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For most first-time visitors to Thásos there is probably enough of interest to be found within walking reach of the resorts not to bother with travel further afield. Much of the land is ‘open access’, although normal courtesies should apply if you wish to investigate private property. Most of the habitats on the island are extensive and widespread with numerous tracks facilitating access. Guides (in English) to walks in north-east Thásos have been produced by Chilton (1998, updated 2003) and van de Mast & Gruwel [1999]. Both publications include detailed descriptions of the available routes and sketch maps to aid navigation. Van de Mast & Gruwel [1999] can be purchased in some of the gift shops in Thassos Town (possibly elsewhere) whilst Chilton’s booklets can be ordered from Marengo Publications.

It would be disappointing, however, if the opportunity was not taken to see a bit more of the island’s wild places than the immediate vicinity of the resorts. For the energetic visitor, it is possible, for instance, to walk to the summit of Ypsario from the Skala Potamias area, but the less adventurous may wish to consider exploring by other forms of transport. The local bus services include all of the island’s settlements and around the island’s main roads they are frequent, usually reliable and relatively cheap. Buses are less frequent to the inland villages. The resorts are well served by local taxis and they can be useful for getting out to a destination which you can then walk back from.

Car hire is available in all the tourist resorts and is highly competitive. At the beginning and end of the season you can get very good deals and it is well worth shopping around. Note that for travel on the forest tracks (unmetalled roads) you may find that you are restricted contractually to 4-wheel drive vehicles or, in many cases, not covered by insurance on such routes. The other alternative is to hire an appropriate motorcycle or mountain bike, again widely available in most of the resorts. Fit visitors may consider cycle hire, but be warned that even the coast road has testing gradients!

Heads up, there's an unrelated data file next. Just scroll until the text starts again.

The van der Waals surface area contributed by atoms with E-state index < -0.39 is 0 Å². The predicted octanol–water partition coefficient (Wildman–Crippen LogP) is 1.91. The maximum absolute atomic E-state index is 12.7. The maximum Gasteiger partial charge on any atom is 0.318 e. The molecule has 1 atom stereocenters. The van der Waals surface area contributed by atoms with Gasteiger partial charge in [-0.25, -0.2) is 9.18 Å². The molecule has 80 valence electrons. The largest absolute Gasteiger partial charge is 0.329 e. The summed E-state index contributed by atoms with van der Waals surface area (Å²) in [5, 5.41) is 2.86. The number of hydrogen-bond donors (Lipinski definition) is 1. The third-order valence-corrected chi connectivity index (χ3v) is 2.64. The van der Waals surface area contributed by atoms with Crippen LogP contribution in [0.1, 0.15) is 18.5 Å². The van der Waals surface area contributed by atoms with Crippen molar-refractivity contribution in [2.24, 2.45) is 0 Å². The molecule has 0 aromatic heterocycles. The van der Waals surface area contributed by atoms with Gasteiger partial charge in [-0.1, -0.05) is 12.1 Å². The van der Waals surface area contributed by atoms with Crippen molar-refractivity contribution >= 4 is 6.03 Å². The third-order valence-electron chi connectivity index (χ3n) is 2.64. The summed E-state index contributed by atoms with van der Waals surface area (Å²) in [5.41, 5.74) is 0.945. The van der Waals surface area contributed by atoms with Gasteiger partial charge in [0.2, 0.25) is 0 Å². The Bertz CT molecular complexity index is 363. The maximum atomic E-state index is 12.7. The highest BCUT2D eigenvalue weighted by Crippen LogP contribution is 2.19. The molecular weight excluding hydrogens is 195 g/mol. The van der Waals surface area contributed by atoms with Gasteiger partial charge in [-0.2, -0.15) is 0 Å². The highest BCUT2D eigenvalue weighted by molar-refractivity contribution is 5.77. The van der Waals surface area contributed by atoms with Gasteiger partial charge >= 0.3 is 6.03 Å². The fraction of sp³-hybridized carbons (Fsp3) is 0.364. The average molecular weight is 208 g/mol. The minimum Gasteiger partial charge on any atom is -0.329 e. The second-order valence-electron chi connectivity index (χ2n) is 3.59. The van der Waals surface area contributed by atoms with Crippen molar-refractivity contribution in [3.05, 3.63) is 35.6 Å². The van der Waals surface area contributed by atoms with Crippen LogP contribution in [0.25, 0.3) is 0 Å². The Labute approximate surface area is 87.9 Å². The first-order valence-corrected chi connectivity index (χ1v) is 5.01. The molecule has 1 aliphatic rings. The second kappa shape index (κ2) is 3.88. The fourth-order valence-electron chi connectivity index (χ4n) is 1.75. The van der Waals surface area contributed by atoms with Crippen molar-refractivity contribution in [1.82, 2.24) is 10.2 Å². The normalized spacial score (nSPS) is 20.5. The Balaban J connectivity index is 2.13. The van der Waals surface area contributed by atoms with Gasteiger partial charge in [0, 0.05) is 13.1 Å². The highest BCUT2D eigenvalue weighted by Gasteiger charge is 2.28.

The construction of the eyesore on top of Ypsario (a precursor to a proposed radar station, which was abandoned as a result of local objection) meant that the track up the mountain from Maries was surfaced with marble chippings all the way to within about 20 metres of the summit. This took away some of the ambience of being at the highest point on the island but it did mean that access to higher ground along this route was possible with ease. In 2007 the Ipsarion track had noticeably deteriorated, rutted by the spring rains, and it was difficult to pass in places and access to the mountains became harder. These routes are periodically repaired and in 2013 Ipsarion was easily accessible with just one bumpy stretch. Above Maries there are junctions to Theologos and Prinos (Megalo Kazavitis) along reasonable dirt tracks, although the track above Kazaviti is also becoming badly eroded now.


Chilton, L. 1998. Walks in northeast Thasos. Marengo Publications.

van de Mast, T. & Gruwel, R. [1999]. Walking on Thassos. (Privately published booklet)